Mentioning, his best-seller “Maa”, he says, “I had taken so many interviews; I would not have got this opportunity had I not been a journalist.” “Maa” is based on the true story of martyr freedom fighter Azad's mother. The English version “Freedom's Mother” translated by Falguni Roy has been published this year by an Indian publisher, Palimpsest. Hoque says how Bhashkor Roy, an Indian novelist and journalist had come to Dhaka three years ago and meeting him and reading his book Maa, fell in love with the novel. “Since then he has been contacting various Delhi publishers to bring out the book,” informs Hoque. “Maa” is running its 47th edition and has sold around 100,000 copies.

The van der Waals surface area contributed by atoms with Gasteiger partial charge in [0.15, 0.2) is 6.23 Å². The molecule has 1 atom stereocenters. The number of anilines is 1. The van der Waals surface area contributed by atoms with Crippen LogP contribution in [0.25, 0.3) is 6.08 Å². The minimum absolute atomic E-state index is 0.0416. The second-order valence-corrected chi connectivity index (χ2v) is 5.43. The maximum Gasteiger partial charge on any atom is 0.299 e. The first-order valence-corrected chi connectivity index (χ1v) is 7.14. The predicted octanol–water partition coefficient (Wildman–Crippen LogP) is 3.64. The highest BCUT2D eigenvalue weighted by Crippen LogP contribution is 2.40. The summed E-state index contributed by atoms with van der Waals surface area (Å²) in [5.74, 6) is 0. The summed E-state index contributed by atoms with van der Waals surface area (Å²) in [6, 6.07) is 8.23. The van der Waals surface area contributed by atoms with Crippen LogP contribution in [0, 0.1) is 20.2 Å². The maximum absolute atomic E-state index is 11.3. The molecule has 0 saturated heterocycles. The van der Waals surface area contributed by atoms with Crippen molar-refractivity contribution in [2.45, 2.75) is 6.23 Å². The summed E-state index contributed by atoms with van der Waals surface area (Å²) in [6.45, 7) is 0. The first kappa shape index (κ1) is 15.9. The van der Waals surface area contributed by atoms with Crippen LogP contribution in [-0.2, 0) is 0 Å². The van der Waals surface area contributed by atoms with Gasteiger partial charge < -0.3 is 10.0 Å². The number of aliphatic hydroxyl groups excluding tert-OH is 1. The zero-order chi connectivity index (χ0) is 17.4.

When it comes to recognition, Hoque quotes Czech poet Miroslav Holub, “to be an artiste is to fail and art is fidelity to failure.” “Failure brings out creativity from an artiste. My first poetry book, 'Khola Chithi Shundor-er Kache” was published in 1989. After 23 years I have received recognition through Bangla Academy awards,” he explains. He however believes that his initial popularity has brought some negative criticism about his work. “I do not want to be a popular writer; I rather want to be sincere about my work,” he says.

Hoque, who is currently working on a historical novel “Jara Bhor Enechilo” about Bengali national heroes since the 1940s, aspires to become a playwright, writing poetic-plays. “Even if my plays do not do well in stage, I want those to be considered as good literature,” he hopes. It seems very likely that the man who has treaded with success almost all the genres of writing will also realise this dream.